The experimental dose ranges influence the LET_d dependency of the proton minimum RBE (RBE_min)
Peer reviewed, Journal article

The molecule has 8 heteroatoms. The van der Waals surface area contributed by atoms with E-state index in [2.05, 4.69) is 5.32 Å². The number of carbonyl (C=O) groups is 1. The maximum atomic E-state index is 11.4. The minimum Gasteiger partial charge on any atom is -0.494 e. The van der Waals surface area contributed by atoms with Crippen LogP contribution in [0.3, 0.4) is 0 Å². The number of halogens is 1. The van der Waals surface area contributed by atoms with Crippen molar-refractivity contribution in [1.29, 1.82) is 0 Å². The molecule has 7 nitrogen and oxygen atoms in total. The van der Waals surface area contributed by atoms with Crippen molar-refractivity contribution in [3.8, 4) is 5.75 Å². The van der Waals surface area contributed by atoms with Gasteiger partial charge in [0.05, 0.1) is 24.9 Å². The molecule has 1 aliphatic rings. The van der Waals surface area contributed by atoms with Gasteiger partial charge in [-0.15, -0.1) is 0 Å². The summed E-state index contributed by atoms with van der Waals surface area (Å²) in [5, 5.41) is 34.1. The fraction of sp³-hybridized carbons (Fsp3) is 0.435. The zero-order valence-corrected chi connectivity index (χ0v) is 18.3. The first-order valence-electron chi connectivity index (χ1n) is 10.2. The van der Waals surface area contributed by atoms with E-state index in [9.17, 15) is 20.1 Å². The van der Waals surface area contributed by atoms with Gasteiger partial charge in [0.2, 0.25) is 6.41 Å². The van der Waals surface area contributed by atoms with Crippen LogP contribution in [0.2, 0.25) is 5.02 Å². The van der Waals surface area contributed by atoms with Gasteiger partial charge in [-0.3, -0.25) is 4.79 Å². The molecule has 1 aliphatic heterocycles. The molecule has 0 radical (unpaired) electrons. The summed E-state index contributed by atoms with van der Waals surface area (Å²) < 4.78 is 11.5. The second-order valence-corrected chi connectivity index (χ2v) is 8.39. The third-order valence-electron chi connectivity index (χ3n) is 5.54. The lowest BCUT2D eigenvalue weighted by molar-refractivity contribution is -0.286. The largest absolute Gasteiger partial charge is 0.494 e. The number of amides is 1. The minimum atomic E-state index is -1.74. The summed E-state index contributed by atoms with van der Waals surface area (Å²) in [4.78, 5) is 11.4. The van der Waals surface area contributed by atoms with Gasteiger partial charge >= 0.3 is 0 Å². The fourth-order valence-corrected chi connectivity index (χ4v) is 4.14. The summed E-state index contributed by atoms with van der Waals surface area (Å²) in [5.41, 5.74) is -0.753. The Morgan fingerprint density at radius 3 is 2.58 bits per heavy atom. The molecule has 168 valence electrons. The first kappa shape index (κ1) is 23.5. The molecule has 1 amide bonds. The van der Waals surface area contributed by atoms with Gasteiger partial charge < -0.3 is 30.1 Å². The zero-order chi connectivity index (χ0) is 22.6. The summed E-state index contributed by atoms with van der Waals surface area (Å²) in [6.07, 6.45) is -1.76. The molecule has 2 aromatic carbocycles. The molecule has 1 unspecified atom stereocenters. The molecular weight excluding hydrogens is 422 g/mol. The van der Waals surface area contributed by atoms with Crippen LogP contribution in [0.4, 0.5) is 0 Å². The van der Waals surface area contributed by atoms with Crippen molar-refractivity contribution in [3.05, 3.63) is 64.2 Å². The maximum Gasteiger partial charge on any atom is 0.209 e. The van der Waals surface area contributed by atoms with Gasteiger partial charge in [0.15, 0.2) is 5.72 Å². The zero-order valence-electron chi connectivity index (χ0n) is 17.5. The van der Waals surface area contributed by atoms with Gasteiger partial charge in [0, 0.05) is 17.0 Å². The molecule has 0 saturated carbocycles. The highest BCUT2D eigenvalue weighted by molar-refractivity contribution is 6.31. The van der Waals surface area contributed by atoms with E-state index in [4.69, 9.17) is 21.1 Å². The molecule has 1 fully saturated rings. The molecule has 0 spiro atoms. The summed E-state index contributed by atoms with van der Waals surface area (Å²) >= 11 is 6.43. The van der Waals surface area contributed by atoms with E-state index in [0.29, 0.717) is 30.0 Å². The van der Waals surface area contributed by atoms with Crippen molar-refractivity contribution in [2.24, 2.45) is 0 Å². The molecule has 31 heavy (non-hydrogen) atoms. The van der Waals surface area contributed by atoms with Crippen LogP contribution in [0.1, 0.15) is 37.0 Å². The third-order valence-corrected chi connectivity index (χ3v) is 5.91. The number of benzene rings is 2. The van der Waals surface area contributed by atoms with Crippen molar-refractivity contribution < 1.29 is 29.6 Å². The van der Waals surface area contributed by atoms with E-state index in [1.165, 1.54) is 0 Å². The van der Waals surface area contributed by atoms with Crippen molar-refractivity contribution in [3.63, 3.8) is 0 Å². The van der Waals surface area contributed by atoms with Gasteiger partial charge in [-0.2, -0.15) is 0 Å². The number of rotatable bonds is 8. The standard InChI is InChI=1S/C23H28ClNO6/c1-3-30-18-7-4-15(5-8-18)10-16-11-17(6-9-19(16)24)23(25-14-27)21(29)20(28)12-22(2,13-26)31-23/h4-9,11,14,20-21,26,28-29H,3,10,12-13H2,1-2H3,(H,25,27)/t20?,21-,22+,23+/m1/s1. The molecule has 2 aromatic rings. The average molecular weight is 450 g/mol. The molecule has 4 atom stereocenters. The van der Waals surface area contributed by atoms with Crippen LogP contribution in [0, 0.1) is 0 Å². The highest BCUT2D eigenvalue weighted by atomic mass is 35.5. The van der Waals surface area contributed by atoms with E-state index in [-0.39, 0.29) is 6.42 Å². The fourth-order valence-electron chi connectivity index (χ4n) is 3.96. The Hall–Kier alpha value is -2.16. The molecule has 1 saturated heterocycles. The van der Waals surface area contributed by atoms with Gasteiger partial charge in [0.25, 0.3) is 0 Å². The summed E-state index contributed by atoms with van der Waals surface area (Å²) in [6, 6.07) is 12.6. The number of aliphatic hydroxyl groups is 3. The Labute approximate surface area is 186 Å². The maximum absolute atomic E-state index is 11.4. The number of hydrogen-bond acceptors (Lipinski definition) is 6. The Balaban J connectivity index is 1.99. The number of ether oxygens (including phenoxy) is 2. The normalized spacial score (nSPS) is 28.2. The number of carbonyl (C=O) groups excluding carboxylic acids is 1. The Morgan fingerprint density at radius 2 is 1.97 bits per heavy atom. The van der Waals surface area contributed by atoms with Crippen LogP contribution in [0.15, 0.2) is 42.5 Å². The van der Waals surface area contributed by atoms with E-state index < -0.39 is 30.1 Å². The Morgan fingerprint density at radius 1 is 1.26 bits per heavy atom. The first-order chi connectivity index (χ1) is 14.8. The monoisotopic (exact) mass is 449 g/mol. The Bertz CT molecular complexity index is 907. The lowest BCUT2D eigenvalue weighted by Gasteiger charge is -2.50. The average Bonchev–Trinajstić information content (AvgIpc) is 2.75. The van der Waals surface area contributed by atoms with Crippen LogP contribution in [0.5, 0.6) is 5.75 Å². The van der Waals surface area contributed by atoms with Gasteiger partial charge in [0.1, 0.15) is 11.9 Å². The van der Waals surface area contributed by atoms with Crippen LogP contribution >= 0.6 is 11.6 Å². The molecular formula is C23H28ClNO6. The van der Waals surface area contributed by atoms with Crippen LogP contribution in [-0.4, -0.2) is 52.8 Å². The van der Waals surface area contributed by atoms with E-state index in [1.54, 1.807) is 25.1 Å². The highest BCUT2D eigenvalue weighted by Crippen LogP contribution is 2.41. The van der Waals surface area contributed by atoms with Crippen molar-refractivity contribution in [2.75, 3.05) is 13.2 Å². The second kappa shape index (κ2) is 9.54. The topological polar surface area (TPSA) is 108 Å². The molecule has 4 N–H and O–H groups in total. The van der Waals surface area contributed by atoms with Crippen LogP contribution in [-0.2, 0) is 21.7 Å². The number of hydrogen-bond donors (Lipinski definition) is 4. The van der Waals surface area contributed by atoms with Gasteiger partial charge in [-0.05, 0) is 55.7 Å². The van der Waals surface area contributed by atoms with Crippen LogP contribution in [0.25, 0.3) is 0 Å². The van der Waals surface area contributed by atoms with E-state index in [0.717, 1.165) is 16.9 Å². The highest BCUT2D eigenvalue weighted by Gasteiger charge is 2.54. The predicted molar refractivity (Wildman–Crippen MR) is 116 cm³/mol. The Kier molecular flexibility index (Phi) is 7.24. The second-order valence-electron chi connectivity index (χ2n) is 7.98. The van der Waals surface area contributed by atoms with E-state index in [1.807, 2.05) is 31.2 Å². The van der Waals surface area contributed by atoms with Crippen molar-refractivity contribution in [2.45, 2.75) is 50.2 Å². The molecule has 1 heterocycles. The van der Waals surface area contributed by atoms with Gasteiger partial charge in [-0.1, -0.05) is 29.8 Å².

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Cell experiments have shown the proton relative biological effectiveness (RBE) to vary with dose and linear energy transfer (LET), which has led to development of variable RBE models. The RBE is normally estimated from two independent functions, the RBEmax and RBEmin, describing the extreme RBE at low and high doses. While there is consensus that RBEmax increases with increasing LET, the RBEmin is not uniformly defined and its dependency on LET is deviating. In this work, we analysed this dependency and its sensitivity to variations of the experimental dose range. We performed a literature search to find data from existing monoenergetic proton cell survival experiments with (α/β) x values below 5 Gy and dose averaged LET (LETd) values below 20 keV µm−1. From the experiments the doses and their corresponding survival data were extracted. Based on these data, multiple restricted databases were generated by sequential exclusion of low dose data in the experiments followed by a linear-quadratic (LQ) fit. The quadratic component from the LQ-fit was used to estimate RBEmin. The LETd dependency of RBEmin was determined by fitting a linear function to the RBEmin values estimated from the restricted databases. Our analysis showed the LETd dependency of RBEmin to be significantly influenced by the experimental dose range. By including experiments with doses below 1 Gy in the database, we found that RBEmin increased with increasing LETd. By excluding the low dose experiments in our database, the RBEmin became constant for all LETd values. For an LETd value of 5 keV µm−1, a restricted database including the data with the lowest doses gave an RBEmin of 1.4 ± 0.1, while databases with only high dose data (>2 Gy) gave an RBEmin of 1.0 ± 0.1. None of our restricted databases gave a decreasing RBEmin with increasing LETd. Our study showed that RBEmin has a small yet significant dependency on LETd for tissues with low (α/β) x ratio. The LETd dependency of RBEmin varied substantially with the experimental dose range. Including experiments with high minimum dose in RBE models may lead to underestimation of the RBE.